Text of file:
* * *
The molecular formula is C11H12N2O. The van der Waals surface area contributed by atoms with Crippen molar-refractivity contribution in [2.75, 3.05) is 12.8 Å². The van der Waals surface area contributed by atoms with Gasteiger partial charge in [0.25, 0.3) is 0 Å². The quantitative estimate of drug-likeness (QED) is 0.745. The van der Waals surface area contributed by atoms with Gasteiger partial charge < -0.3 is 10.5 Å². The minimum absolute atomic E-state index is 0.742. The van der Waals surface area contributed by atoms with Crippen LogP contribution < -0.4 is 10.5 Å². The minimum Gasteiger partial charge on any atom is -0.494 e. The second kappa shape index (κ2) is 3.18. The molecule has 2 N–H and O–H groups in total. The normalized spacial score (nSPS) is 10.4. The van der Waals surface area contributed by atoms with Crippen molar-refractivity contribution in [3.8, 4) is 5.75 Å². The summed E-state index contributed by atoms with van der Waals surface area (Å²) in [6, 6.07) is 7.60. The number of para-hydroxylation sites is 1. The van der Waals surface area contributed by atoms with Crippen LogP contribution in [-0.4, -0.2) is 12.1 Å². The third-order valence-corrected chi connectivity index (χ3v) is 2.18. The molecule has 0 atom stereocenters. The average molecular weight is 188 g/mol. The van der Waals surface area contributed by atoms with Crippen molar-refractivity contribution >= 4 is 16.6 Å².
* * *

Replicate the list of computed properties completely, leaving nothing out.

The molecular formula is C11H12N2O. The van der Waals surface area contributed by atoms with Crippen molar-refractivity contribution in [2.75, 3.05) is 12.8 Å². The van der Waals surface area contributed by atoms with Gasteiger partial charge in [0.25, 0.3) is 0 Å². The quantitative estimate of drug-likeness (QED) is 0.745. The van der Waals surface area contributed by atoms with Gasteiger partial charge < -0.3 is 10.5 Å². The minimum absolute atomic E-state index is 0.742. The van der Waals surface area contributed by atoms with Crippen LogP contribution < -0.4 is 10.5 Å². The minimum Gasteiger partial charge on any atom is -0.494 e. The second kappa shape index (κ2) is 3.18. The molecule has 2 N–H and O–H groups in total. The normalized spacial score (nSPS) is 10.4. The van der Waals surface area contributed by atoms with Crippen molar-refractivity contribution in [3.8, 4) is 5.75 Å². The summed E-state index contributed by atoms with van der Waals surface area (Å²) in [6, 6.07) is 7.60. The number of para-hydroxylation sites is 1. The van der Waals surface area contributed by atoms with Crippen LogP contribution in [-0.4, -0.2) is 12.1 Å². The third-order valence-corrected chi connectivity index (χ3v) is 2.18. The molecule has 0 atom stereocenters. The average molecular weight is 188 g/mol. The van der Waals surface area contributed by atoms with Crippen molar-refractivity contribution >= 4 is 16.6 Å².